Associate Professor, Department of pediatrics, Kashan University of Medical Sciences, Kashan, Iran.


Autoimmune hepatitis is a chronic hepatitis that occurs in children and adults of all ages. Diagnosis is based upon characteristic serologic and histologic findings and the exclusion of other forms of chronic liver disease. Guidelines issued by the AASLD suggest the following diagnostic considerations:
The diagnosis should be made in patients with compatible clinical signs, symptoms, and laboratory abnormalities. Other conditions that can cause chronic hepatitis should be excluded.
In unclear cases a standardized scoring system should be used in the assessment.
In those who are negative for conventional autoantibodies, additional autoantibodies should be sought.
All patients with autoimmune hepatitis and inflammatory bowel disease should undergo cholangiographic studies to exclude primary sclerosing cholangitis.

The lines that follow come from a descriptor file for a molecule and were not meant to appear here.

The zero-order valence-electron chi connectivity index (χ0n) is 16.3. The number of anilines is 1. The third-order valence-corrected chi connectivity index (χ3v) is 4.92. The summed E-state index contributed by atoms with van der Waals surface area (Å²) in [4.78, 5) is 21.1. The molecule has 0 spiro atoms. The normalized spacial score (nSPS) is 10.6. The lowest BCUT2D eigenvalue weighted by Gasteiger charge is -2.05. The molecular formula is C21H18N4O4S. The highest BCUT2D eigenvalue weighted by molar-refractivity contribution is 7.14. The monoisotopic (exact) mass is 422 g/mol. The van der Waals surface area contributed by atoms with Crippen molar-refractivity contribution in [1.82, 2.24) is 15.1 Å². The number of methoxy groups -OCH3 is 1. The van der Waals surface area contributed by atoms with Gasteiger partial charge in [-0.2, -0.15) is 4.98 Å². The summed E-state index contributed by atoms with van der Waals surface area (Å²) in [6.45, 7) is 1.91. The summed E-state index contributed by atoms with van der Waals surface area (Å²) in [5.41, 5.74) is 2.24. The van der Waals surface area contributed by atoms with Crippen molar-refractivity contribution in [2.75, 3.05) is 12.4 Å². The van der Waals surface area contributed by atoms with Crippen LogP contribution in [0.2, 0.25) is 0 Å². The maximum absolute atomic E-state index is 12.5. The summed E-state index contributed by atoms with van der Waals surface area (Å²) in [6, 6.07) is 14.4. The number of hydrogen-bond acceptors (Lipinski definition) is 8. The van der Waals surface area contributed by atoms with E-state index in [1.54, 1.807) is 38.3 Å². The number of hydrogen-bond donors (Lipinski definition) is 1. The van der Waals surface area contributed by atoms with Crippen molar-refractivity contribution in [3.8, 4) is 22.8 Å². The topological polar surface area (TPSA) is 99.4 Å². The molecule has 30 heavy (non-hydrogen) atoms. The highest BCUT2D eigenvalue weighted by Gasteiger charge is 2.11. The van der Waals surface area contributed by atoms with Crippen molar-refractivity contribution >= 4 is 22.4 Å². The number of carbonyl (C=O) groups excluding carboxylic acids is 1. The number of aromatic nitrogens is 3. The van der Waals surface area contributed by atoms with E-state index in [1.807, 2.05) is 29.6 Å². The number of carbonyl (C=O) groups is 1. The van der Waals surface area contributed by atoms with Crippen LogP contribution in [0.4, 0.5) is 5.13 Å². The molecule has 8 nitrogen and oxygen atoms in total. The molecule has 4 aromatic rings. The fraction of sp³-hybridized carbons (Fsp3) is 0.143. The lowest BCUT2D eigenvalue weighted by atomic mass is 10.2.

Scoring systems- A scoring system developed and subsequently revised by the International Autoimmune Hepatitis Group to standardize the diagnosis with using simplified criteria based upon titers of autoantibodies, IgG levels, liver histology, and the exclusion of viral hepatitis.
Autoantibodies: assign one point if the ANA or SMA are 1:40 OR assign two points if the ANA or SMA are ≥1:80 (OR if the LKM ≥1:40 OR if the SLA is positive).
IgG: assign one point if the IgG is > the upper limit of normal OR assign two points if the IgG is >1.10 times the upper limit of normal.
Liver histology: assign one point if the histological features are compatible with autoimmune hepatitis OR two points if the histological features are typical of autoimmune hepatitis.
Absence of viral hepatitis
A probable diagnosis of autoimmune hepatitis is made if the total points are six, while a definite diagnosis is made if the total points are ≥seven.